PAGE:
All We Want for Christmas

Santa visited Ridge Avenue two Saturdays ago to spread his Christmas cheer-- but what will he leave under Roxborough trees this year?

Santa visited Ridge Avenue two Saturdays ago to spread his Christmas cheer– but what will he leave under Roxborough trees this year?

With Christmas coming at week’s end, I asked a group of Roxborough leaders, community activists, nonprofit executives, and old friends what they wanted Santa to leave under their organization’s Christmas trees. As expected, they gave thoughtful, funny, and even surprising answers. Enjoy!

Michael Devigne, executive director of the Roxborough Development Corporation, told me via email, “This holiday season I would like to see Roxborough residents strolling Ridge Avenue and visiting our many shops and restaurants.” Here here. “Small businesses,” he continued, “are the backbone of our community, and there is nothing quite like seeing folks out on the Ridge spreading holiday cheer. It is great to walk down the Avenue and bump into people you know and catch up on the latest gossip. These organic community interactions make my day!”

The Manayunk Development Corporation’s Alex Cohen relayed her group’s wish. “We decided that if Santa was to leave a gift under the tree for us, it would be to have lights on the Towpath to ensure safety for the bikers and pedestrians between Shurs Lane and Ridge Avenue.”

Councilman Curtis Jones is thinking big. He’d like to see “a feasibility study for a new bridge over the Schuylkill as part of the infrastructure bill,” a project that has been discussed for decades. 

Krista Wieder directs the North Light Community Center on Green Lane. “North Light would love,” she told me, “more volunteers to help with our food pantry on Mondays and Fridays, both drivers to pick up food and people to help set up! And we need an afternoon van driver for our childcare program.” 

Rich Giordano is president of the Upper Roxborough Civic Association, and also co-leads the Upper Roxborough Reservoir Preserve project, the extraordinary park across from the 21st ward ballfields. The reservoir has large stone walls holding it up along both the Port Royal Avenue and Lare Street sides, and a large hole has opened on the Lare side, with a smaller one on the Port Royal side too. No surprise Rich referenced this on his Santa wish list.

“I’d like to wave a wand and have that gap in the smile of my favorite park get an implant,” he wrote to me via email, “but having turned 70 recently, I have been thinking about something a lot– the need to find our replacements. Many of our events,” he continued, tongue firmly in cheek, “could be described as fifty shades of gray, although without any erotic content. This year I’d really like to meet the person who will take my place.”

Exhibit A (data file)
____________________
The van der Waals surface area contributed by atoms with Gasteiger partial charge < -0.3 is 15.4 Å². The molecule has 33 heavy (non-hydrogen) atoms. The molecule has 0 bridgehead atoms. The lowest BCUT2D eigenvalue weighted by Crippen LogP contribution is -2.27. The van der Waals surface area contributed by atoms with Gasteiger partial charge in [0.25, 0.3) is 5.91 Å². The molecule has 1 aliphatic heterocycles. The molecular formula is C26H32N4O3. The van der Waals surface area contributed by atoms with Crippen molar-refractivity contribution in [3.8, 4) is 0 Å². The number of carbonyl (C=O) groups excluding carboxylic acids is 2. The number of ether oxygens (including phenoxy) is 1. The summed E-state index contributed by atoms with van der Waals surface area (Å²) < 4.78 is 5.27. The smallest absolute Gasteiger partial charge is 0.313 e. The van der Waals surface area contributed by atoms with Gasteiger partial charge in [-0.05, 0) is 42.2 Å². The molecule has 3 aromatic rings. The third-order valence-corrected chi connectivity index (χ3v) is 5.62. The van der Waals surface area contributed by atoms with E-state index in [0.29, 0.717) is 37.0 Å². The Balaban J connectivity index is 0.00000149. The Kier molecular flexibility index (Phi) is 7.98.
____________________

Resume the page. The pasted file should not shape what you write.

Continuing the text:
Friends of Gorgas Park’s John Boyce agrees with Rich. “I’ve been serving the community for over 30 years,” he said. “We need a youth movement. Younger generations I hope will answer the call and take the reins of leadership in the near future. The other thing I hope,” he continued, “is that 2022 will be another rebound year for Gorgas Park, as people became very active in the park again in 2021. I am going to be optimistic and predict even better days ahead.”

Tom Landsmann, Rich’s Reservoir partner in crime and president of the Roxborough Manayunk Conservancy, told me, “I’d like sustainable support for groups like the RMC. We provide upkeep and capital improvements to many of our community’s green spaces. At more than half of our sites, we’re the only form of maintenance that these public spaces receive. RMC is providing a public service,” he noted “that deserves consistent sustainable funding so we can continue stewardship on behalf of our community.”

Celeste Hardester, president of the Central Roxborough Civic Association, would like to continue the greening of Roxborough. “My Christmas wish,” she wrote, “would be that property owners with large yards, especially large front yards, plant an evergreen that will grow someday to be at least 50 feet tall. The people that built homes in Roxborough 100+ years ago planted wonderful evergreens that are now reaching the end of their lives. Many are dying or being cut down, and few are being replaced. These trees have so much impact on our visual environment and of course provide the benefits of year-round shade and sustain wildlife.” 

“Building on Celeste’s theme,” added Kay Sykora, an RMC trustee, “I would love to see trees along Ridge Avenue above Fountain Street,” from around the high school up. “While it’s a great walking and running area, it’s ungodly hot in the summer. Whatever everyone thinks of all of the apartments being built, for them to be successful over the long haul, the neighborhood has to be walkable. People are moving here because of our wonderful green amenities, but the acres of cement and paving that now make up that part of Roxborough is appalling.”

Pam DeLissio, our state representative, takes the conversation in a new direction. “It would be great,” she wrote, “if Santa gifted new and fair rules under which the PA House would conduct its business. Currently, too much power is controlled by the committee chairs, the majority leader, and the Speaker. Fairer rules would permit more legislation to be considered, and much of the legislation that never sees the light of day would serve our greater citizens well.”

We’ll give Jamie Wyper, president of Residents of the Shawmont Valley, the last word. “Days like last Saturday when it hits 68 degrees frighten me. My wish is for a winter with bite– at least 30 days of 32 degrees or less weather with plenty of snow.” Amen, brother. 

Wishing you all a merry holiday and a Happy New Year. 

By Mike Weilbacher, Executive Director

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